Bionic Eye Lets Blind Man See Wife For 1st Time In 10 Years

PHOTO: Allen Zderad sees his wife Carmen Zderad for the first time in 10 years after receiving a bionic eye implant from researchers at the Mayo Clinic in Minn.
PlayCourtesy Mayo Clinic
WATCH Bionic Eye Helps Man See For First Time in a Decade

It was love again at first sight for a man who went blind 10 years ago.

Allen Zderad, a 68-year-old retiree from Minnesota, saw his wife for the first time in more than a decade thanks to a bionic eye implanted by doctors at the Mayo Clinic earlier this month.

“Thank you,” Zderad said in the touching scene captured on video. “It’s crude but it’s significant. ... It’ll work.”

PHOTO: The bionic eye technology was designed by Second Sight. Courtesy Mayo Clinic
The "bionic eye" technology was designed by Second Sight.

“Who do you see?” His wife Carmen asked Zderad just before the two hugged each other in a long, tearful embrace.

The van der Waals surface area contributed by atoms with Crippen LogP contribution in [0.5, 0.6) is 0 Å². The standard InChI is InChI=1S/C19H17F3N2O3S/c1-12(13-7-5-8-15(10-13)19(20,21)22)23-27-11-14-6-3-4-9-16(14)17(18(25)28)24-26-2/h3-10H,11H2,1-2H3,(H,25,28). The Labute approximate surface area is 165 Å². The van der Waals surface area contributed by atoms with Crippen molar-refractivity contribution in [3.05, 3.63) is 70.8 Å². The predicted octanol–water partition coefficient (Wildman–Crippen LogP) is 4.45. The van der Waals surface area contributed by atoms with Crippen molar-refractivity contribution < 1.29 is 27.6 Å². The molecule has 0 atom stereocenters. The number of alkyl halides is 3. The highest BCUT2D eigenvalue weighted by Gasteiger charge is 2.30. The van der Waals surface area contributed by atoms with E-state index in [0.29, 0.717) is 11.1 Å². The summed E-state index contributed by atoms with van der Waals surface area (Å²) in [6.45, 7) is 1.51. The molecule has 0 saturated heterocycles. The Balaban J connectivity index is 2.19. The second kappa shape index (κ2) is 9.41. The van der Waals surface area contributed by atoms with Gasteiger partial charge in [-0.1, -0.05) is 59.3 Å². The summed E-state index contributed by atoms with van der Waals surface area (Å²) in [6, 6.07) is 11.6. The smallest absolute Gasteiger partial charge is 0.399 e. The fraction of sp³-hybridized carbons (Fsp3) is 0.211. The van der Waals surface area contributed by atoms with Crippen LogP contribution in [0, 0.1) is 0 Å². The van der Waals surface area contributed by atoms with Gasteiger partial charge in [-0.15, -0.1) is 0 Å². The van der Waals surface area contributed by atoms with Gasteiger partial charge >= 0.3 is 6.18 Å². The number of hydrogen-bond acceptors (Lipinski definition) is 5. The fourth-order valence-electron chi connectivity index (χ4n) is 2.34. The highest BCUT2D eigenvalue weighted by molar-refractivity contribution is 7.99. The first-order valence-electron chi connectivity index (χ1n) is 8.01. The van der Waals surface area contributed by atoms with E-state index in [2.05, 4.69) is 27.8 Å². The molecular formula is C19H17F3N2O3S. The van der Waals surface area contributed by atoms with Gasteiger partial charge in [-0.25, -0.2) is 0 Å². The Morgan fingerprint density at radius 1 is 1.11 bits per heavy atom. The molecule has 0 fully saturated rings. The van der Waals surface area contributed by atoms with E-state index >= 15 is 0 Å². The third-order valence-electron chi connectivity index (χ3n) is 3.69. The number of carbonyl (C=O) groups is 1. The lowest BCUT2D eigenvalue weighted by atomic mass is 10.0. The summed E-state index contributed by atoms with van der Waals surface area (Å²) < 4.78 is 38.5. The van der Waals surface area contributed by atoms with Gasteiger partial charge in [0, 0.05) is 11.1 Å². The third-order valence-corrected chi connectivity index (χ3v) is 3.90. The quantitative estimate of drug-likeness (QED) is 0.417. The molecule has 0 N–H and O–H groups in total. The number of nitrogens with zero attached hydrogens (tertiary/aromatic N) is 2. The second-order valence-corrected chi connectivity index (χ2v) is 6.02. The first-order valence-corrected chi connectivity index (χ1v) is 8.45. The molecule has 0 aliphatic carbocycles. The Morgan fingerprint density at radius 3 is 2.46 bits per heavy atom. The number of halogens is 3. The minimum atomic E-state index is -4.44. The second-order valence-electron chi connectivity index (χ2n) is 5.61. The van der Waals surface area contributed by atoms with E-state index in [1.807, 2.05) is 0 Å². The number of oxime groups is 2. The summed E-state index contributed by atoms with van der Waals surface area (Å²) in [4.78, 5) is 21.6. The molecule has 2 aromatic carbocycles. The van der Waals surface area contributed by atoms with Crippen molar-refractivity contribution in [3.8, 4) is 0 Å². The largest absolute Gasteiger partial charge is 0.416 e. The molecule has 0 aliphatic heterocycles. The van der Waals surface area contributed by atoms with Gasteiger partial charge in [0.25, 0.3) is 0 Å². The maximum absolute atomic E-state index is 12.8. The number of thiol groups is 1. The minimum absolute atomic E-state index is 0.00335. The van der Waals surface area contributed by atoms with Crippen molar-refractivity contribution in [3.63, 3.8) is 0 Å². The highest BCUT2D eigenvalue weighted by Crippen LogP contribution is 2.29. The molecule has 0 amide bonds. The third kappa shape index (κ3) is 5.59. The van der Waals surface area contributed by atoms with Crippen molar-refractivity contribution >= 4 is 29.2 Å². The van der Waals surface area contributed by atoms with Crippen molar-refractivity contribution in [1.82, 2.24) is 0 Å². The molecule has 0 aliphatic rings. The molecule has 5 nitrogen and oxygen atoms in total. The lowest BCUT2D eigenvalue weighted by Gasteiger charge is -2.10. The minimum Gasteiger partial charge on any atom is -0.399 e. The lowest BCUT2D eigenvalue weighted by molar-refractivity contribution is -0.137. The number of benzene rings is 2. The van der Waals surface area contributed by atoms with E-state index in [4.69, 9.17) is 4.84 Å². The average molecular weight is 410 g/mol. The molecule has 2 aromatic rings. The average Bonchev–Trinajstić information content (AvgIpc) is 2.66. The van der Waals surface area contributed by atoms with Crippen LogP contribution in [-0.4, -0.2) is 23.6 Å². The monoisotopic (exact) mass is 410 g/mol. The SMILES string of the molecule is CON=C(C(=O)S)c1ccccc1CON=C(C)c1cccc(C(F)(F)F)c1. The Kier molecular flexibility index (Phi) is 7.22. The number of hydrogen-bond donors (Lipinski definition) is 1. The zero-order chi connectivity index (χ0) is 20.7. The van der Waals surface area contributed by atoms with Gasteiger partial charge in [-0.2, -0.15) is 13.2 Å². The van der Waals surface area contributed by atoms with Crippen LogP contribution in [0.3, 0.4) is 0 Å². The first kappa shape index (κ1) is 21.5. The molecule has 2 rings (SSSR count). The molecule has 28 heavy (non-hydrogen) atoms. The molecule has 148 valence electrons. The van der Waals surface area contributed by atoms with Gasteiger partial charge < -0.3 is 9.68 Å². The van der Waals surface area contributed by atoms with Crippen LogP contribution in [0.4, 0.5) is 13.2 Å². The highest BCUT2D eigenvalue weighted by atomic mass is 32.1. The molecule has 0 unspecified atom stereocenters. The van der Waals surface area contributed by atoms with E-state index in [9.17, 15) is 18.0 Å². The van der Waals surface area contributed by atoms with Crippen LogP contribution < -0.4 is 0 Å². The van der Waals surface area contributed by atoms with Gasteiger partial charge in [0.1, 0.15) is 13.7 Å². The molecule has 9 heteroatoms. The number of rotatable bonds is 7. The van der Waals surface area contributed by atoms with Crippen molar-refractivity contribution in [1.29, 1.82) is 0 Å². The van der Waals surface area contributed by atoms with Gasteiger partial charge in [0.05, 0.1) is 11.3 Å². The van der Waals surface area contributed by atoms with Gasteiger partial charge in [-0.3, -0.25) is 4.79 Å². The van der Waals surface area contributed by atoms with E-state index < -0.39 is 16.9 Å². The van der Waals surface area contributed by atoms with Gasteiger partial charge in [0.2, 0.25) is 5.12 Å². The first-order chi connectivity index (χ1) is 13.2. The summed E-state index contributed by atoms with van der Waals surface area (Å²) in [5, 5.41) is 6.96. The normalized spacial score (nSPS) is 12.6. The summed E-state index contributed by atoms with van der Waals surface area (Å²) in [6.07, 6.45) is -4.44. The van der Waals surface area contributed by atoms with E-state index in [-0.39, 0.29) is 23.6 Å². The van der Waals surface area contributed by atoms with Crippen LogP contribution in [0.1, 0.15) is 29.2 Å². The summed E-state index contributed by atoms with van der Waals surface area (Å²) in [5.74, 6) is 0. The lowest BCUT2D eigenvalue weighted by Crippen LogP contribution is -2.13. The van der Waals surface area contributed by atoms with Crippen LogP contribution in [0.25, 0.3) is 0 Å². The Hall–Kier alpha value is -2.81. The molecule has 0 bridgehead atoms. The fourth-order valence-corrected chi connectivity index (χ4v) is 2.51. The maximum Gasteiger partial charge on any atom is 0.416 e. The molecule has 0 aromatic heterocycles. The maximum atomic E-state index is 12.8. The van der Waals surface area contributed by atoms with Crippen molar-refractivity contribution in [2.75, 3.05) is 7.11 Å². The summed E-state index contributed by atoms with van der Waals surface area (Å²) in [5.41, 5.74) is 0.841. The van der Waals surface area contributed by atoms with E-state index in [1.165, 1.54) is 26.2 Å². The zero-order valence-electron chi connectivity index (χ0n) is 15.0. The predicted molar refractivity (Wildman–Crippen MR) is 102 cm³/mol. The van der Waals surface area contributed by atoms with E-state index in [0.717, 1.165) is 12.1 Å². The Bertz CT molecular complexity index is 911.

PHOTO: Zderad described what he sees as artificial sight that allows him to see shapes, forms and outlines. Courtesy Mayo Clinic
Zderad described what he sees as "artificial sight" that allows him to see shapes, forms and outlines.

Zderad has retinitis pigmentosa, a degenerative condition that attacks the retina. There is no treatment or cure for the disease. He told ABC News his vision gradually deteriorated over a 20-year period until he was only able to sense very bright light.

After his grandson was diagnosed with the same condition last year, Zderad was recruited by the Mayo Clinic and Second Sight, the implant’s maker, to test out the device. Dr. Raymond Iezzi Jr., a Mayo Clinic researcher and ophthalmologist, performed the surgery.

The bionic eye implant sends light wave signals to the optic nerve, bypassing the damaged retina, a statement from the Mayo Clinic explained. In January, a tiny wafer-like chip was embedded in Zderad's right eye. Two weeks later, the eyeglass-style prosthetic device was activated.

Zderad described his new-found abilities as “artificial sight.” He is able to make out shapes, forms and outlines in intermittent flashes. Everything is in black and white now, but with training and periodic upgrades over a five-year period he is confident that he will begin to see more sharply, he told ABC News.

“What an exciting, emotional thing to say that, ‘Yes, that is my wife,’” Zderad said. “I am grateful they made this as much about the person as the technology.”